Mary Lou Cobb has spent 50 years as a Montessori educator, but switched to caring for seniors and applying a lot of the same types of lessons to elders.
Cobb founded the Cobb School, Montessori in Simsbury (it was named for her years later, as a tribute) where she was head of school for 45 years. Soon after retiring, Cobb launched Cobb Education Consulting, LLC, which guides educators, caregivers, and professionals of any industry to improve their programs and build communities that work, and will soon be co-teaching an online course about how Montessori principles can be applied to the care for the elderly.
In college, Cobb became very interested in human development and early child education, which led her to different approaches to education, including the Montessori approach. She looked at developing whole, competent children who would contribute to society. She went to a Montessori training class in her native Washington D.C., and began working in schools there.
Upon moving to Connecticut in the early 1970s, Cobb discovered that Montessori schools had not caught on here as they had there. Wanting to start a school, she helped start a Simsbury branch of the West Hartford Montessori School, but soon took over the school in true in 1974, calling it the Montessori Children’s House.
“I did not name it the Cobb School,” she said. “That came about later as an honor to me.”
Primarily working with children, she also worked with adolescents and teens. She also studied the works of Dr. Erik Erikson, who studied the development of human beings, from childhood throughout one’s lifetime.
“Dr. Erikson continued that work to say, ‘We don’t stop growing because we become adults,‘” Cobb said. “We actually continue to go through stages of growth.”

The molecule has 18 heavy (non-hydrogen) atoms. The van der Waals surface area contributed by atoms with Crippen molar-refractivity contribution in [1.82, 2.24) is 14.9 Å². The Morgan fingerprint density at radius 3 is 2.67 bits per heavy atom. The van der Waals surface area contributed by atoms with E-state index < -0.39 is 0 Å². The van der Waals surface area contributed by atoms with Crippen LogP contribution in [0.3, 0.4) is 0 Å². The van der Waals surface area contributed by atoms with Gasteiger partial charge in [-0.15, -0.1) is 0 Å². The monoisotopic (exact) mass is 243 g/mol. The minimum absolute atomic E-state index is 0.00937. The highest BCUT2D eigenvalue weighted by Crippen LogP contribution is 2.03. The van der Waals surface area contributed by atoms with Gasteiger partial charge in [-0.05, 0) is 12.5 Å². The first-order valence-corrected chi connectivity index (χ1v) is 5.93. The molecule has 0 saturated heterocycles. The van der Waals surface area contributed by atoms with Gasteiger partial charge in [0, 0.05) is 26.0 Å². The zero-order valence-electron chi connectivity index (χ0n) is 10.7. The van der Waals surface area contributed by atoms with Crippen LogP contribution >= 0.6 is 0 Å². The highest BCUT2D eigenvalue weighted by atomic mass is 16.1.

Wanting to provide more opportunities for the elderly, approximately 35 years ago, she approached the McClean Retirement Community in Simsbury, originally wanting to put a branch of the school on that site. While that plan didn’t pan out, more recently she’s been able to implement inter-generational programming there.
“Not only is Montessori applicable to young children, but it’s applicable to all,” she said. “It’s about how people are interacting with each other. Is it in a respectful way, a collaborative way, or about the betterment of humanity?”
Cobb said what has always fascinated her about the Montessori approach with educating children is that it is specialized for each student, and sees what their potential is, then watches them blossom in the individualized environment, while giving them the dynamic of being in a group.
“In each child that walks across the threshold of that school, there is something great happening, and we don’t know what that is,” she said. “Our job is to spark whatever it is that is in them.”
Leaving the school in 2019, Cobb said, was very difficult because it was her life’s work. However, applying the same lessons to older people has been a new challenge and a welcome one. Providing an individualized plan is something that works both with young students and with elders, she said.
“Our job is to get to know who they are, and how to bring out the most in them,” she said, adding that many seniors at McClean that she has worked with are losing their cognitive skills, and each one needs their own plan to retain them as best as possible.
As people lose sight, hearing, balance, stamina, etc., instructors can still find ways to help.
“It doesn’t mean we can’t find ways to help them to still be purposeful in their homes,” Cobb said, “and not just do everything for them.”
Cobb is partnering with Maureen Scudder, who Cobb hired as communications director for the school 15 years ago, after educating Scudder’s children there. Scudder said she and Cobb remained good friends, and launched Cobb’s second career just days after she “retired” from the school.
“She’s so special, because she’s unstoppable,” Scudder said of Cobb. “She’s so inspiring and so driven. She never stops thinking, she never stops looking and never stops helping.”
This fall, Cobb and Scudder will co-teach the eight-hour, online Montessori Home Engagement course. Students in the course will learn how to prepare themselves for the critical work of caring for elders, how to prepare the home environment for their clients, and how to prepare purposeful, enriching activities to help their clients continue to grow and engage with the world.
The online course will be held on Sept 10, 17, and 24, and Oct. 1, 8, 15, 22, and 29. To learn more about the course, visit NCCAPAcademy.org. To register, visit nccapacademy.org/maryloucobb or nccapacademy.org/maureenscudder.
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